Non-Hodgkin lymphoma is a rare form of lymphoma that can occur at any age. Some patients recover completely. The non-Hodgkin lymphomas (NHLs) are a diverse group of blood cancers that include any kind of lymphoma except Hodgkin’s lymphomas. Types of NHL vary significantly in their severity, from indolent to very aggressive.Hodgkin’s name comes from the physician Thomas Hodgkin, who in the nineteenth century (1832) first described Hodgkin’s disease. Now it is officially called Hodgkin’s lymphoma. There are many variants of Hodgkin’s disease all wit the name non-Hodgkin’s lymphoma (NHLs). There are about 30 to 40 different forms of non-Hodgkin lymphomas, which are very different in behavior, presented in the body and sensitivity to therapy. That makes it very difficult to provide good detailed information about NHL. This text is therefore mainly intended a an orientation on the large NHL groups.
The cause of non-Hodgkin’s lymphoma is unknown. There are some rare forms where viruses play a role, which may develop in patients with congenital immune disorder or during treatments that suppress the immune system, such as after kidney, heart, lung or liver treatments. It is in all cases based on aggressive cells derived from the lymphocytes, a type of white blood cells that play a role in our defense.
Some patients with non-Hodgkin’s lymphoma have few complaints and suffer from a swollen lymph node. Often they cause swelling in the neck above the collarbone, under the armpit or groin (which is painless). Sometimes the swelling is growing rapidly, but usually it grows slowly. Depending on where the NHL begins, the symptoms may include stomach or abdominal pain (localization in the stomach, spleen or abdomen), skin disorders (localization in the skin), complaints of the throat or nose (localization in the tonsils, oral cavity or nasal cavities and paranasal sinuses), tightness of the chest (localization of NHL nodes behind the lungs or confusion (localization in the brains). In general, there may be symptoms of unexplained severe weight loss (more than 10 percent of the original weight) with mostly good appetite, profuse night sweats (waking up with wet clothes and bedding should be changed) or unexplained fever.
The diagnosis of non-Hodgkin’s lymphoma is done by taking a biopsy from an abnormal lymph node or other affected area and then it will be examined under a microscope. Sometimes the disease is identified by the pathologist (the specialist who examines the lymph node under a microscope), but the identification is often difficult, because there is so many different types. This requires special expertise. Specialist pathologists work primarily in specialized cancer hospitals. Certain infections or inflammation can sometimes treacherous look like an NHL.
There is no specific treatment method because of the great diversity of types of NHL and NHL patients. It is important to know that a group of patients can be cured. Cured refers to: the NHLs lymphoma is destroyed and it will never come back. There are also not so aggressive forms of NHL that not always require a treatment, or where the treatment will catch it. Most of the times lymphomas are treated by combinations of chemotherapy, monoclonal antibodies, immunotherapy, radiation, and hematopoietic stem cell transplantation.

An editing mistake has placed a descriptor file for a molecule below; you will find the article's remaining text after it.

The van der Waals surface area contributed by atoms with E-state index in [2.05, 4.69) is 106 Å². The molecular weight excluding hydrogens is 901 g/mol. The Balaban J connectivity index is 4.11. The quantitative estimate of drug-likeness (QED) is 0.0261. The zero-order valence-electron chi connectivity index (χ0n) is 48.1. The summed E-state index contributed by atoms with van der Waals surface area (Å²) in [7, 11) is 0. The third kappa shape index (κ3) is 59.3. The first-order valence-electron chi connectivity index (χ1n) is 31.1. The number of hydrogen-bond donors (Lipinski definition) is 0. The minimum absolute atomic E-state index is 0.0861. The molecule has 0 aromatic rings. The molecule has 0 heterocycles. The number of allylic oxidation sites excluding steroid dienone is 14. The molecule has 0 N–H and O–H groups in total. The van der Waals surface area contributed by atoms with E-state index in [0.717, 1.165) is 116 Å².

The treatment, if needed, can not be set until comprehensive examination is finished. This research takes time (at least two to three weeks) and thus leads to a long period of uncertainty, but this is inevitable. During that waiting time preparations can be taken to undergo the upcoming treatment as best as possible. The better the condition of a patient, the better the treatment will catch on and may be tolerated. Any weight loss can be corrected using extra diet. If a patient smokes, it should seriously try to stop. While most NHL chemotherapy do not permanently affect fertility, it is for male patients recommended for to freeze sperm. Again, this is something than can be organized during the waiting time.
The duration of treatment varies by type of NHL, by stage of disease and the risk profile of the patient and can vary from a few months up to six months. In some cases, the end of the treatment will be continued with a maintenance treatment to reduce the risk of recurrence. Treatment usually consists of cell-killing drugs in the form of chemotherapy regimens, which may consist of tablets, but sometimes also types that can only be given through the bloodstream. Each two, three or four weeks via an infusion.
During and after the treatment research must be done again to check if NHL responds well to the given therapy. This means that scans or other tests are repeated midway and at the end of therapy. The first year after treatment: intensive monitoring (every two months). In subsequent years the intensity will go down. After five years checks will be repeated once a year. Basically a patient should be checked for the rest of his/her life. The first year for a possible return of non-Hodgkin’s lymphoma. In later years checks are focused on possible upcoming side effects of the treatment.
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Non-Hodgkin Lymphoma Video Gallery
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